"This is obviously bad economics, but it must be good politics."
That's how the finance blog Calculated Risk described last year's extension of the $8,000 first-time homebuyers' credit, which finally expired in April. You have to bury your head in the sand to disagree.
Since the credit crisis began in 2008, its imminent downside has been obvious: If you pay people to purchase a house, and there's an expiration date on that incentive, those who planned to buy in the near future will just speed up their purchase. Sales that would have been spread out over the future get pulled into the period before the credit ends as buyers rush to cash in. Add it up, and you get a big spike just before the credit ends, and a category 5 hangover thereafter.
That's what's happening now. After new home sales surged in April, May's numbers collapsed by almost a third to the lowest level since we started keeping track in 1963. Mortgage applications also fell to the lowest level since 1997, and existing home sales fell 2.2%.
Housing, there's your worst nightmare.
What's astounding are the commentators and investors taken aback by this. In the past month, Beazer Homes
But who in their right mind didn't see this coming? We already had front-row seats to this movie: Recall what happened last September after the Cash for Clunkers program expired. "General Motors' US sales crashed in September, falling 45 per cent after the expiration of the popular government-funded Cash for Clunkers program," wrote one newspaper. No kidding?
None of this should be surprising. A few months ago, a friend of mine who utilized the credit asked, "I was going to buy this fall, but I figured, with the $8,000 credit, why not buy now?" From his self-seeking perspective, he's right. But for the economy's sake, wait until this fall. Then you'll see why.
Or just listen to the credit's supporters. Senator Johnny Isakson admits "that a lot of people who got the credit ... might have bought in 2012 or 2013. This got them to buy in 2009 and 2010, when we needed to shore things up." True. But now you'll need to shore things up in 2012 and 2013. Presumably, that'll be done by sacrificing 2014's sales, then 2015's ... and around and around we go. It's no different than passing a law that moves Christmas's official date to tomorrow in an attempt to cure mass depression. You'll make millions happy tomorrow, but every pharmacy will be sold out of Prozac come December 25.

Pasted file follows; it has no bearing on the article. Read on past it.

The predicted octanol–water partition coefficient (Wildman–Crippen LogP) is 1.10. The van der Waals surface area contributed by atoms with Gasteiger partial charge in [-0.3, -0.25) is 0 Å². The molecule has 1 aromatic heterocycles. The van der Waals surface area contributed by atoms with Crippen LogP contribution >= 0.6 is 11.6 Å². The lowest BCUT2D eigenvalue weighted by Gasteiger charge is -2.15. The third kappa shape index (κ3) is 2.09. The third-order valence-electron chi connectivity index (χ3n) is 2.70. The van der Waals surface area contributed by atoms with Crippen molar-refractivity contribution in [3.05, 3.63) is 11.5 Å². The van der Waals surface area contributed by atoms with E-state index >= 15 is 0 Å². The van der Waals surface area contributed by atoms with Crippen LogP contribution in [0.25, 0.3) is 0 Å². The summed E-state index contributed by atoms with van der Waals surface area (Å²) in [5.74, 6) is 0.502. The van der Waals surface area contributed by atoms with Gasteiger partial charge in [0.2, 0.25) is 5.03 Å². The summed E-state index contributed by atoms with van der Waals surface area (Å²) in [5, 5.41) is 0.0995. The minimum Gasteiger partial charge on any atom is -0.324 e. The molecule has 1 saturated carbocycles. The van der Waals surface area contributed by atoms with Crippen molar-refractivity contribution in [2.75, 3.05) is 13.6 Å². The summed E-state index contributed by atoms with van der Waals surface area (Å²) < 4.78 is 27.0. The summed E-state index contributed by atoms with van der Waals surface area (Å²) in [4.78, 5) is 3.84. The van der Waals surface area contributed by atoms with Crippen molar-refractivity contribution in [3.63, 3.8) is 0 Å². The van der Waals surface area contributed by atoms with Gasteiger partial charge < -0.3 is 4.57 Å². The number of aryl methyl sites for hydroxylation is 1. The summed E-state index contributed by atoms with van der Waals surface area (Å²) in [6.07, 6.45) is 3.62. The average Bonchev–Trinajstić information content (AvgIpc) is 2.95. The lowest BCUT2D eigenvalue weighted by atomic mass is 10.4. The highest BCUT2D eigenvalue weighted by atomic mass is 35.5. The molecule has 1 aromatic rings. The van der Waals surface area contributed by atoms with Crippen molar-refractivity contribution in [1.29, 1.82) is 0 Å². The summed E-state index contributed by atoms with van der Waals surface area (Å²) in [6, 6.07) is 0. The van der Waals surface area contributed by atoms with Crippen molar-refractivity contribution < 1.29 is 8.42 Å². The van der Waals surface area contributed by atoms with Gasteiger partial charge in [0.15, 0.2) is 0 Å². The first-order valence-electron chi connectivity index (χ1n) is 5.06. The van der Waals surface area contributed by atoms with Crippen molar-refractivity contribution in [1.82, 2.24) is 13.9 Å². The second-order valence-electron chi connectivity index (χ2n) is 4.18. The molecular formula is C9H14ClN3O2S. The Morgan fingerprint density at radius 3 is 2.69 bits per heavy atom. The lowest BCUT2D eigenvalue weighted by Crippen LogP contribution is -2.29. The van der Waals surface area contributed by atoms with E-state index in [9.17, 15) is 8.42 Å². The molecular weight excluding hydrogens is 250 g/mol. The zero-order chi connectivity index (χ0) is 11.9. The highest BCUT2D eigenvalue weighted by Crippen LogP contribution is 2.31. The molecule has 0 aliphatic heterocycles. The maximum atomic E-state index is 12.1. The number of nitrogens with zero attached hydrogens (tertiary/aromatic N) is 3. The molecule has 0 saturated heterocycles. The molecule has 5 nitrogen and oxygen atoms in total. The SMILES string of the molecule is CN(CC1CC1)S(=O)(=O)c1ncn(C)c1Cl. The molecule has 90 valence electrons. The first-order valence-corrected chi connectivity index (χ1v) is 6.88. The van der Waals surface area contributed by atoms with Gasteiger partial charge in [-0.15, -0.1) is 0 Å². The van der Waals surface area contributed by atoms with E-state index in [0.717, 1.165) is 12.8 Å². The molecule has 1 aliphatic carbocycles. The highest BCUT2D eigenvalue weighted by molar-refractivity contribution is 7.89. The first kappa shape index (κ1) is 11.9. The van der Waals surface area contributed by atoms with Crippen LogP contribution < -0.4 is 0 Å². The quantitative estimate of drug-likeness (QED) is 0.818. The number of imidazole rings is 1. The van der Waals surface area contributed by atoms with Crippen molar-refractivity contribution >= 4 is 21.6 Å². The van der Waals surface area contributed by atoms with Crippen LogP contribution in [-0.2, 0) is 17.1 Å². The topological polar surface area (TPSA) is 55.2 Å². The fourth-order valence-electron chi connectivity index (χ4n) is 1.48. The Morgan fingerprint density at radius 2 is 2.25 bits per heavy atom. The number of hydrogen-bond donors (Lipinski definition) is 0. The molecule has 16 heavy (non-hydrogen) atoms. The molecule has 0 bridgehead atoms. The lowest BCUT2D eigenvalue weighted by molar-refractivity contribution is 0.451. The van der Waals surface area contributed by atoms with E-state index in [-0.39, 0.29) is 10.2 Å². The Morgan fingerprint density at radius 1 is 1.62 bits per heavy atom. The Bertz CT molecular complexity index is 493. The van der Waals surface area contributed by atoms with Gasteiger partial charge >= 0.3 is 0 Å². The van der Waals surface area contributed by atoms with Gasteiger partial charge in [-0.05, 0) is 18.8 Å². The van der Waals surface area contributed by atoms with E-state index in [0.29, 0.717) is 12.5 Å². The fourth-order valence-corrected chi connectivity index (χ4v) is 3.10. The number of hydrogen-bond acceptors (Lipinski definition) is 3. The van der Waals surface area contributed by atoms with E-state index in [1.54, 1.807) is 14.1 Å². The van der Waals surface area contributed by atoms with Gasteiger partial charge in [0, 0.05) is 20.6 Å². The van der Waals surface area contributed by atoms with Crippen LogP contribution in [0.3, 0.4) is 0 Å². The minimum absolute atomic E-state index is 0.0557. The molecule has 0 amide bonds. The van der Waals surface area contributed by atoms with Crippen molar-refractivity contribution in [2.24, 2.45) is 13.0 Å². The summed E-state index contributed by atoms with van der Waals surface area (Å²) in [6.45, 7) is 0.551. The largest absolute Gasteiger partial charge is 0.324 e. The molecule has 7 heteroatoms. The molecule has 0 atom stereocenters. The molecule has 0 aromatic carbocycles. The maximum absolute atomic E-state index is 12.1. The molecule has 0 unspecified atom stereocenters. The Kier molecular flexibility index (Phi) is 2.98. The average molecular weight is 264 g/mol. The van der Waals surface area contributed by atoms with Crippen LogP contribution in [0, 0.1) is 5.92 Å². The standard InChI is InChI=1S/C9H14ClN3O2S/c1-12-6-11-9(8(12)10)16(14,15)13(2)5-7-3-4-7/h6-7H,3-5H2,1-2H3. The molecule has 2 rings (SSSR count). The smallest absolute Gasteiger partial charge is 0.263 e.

Say it with me, Fools: Stimulus designed to frontload sales only produces a sugar high, and comes directly at the expense of future sales.
Money to burn
To be fair, and only because I can already hear some of you booing, there are homebuyers who bought a house solely because of this credit, which is legitimately stimulative. Zillow.com ran a survey last fall and found that 18% of buyers who might receive the credit called it their "primary influence" for buying.
But that number is pathetic, and leaves 82% who probably would have bought anyway, or just sped up their purchase in order to cash in. The credit was doled out in amounts up to $8,000, but estimates of its cost range from $44,000-$100,000 per additional sale that wouldn't have occurred in its absence. Even by the government's standards, that's impressively inefficient.
There is a silver lining here. The sales dearth bound to take place in the coming months will likely push prices down. When that happens, housing trade groups and their lobbyists will groan loudly. Ignore them. The truth is that falling prices and the increased demand that comes from it is the only way to solve our housing problem. The inability to admit this has been the rationale behind most housing stimulus measures over the past two years. It's cost a lot of money, and prolonged a good amount of agony.
So I guess there's another silver lining: The first-time buyers' credit is history, and now housing can get back to normalcy. In that case, maybe the nightmare's over.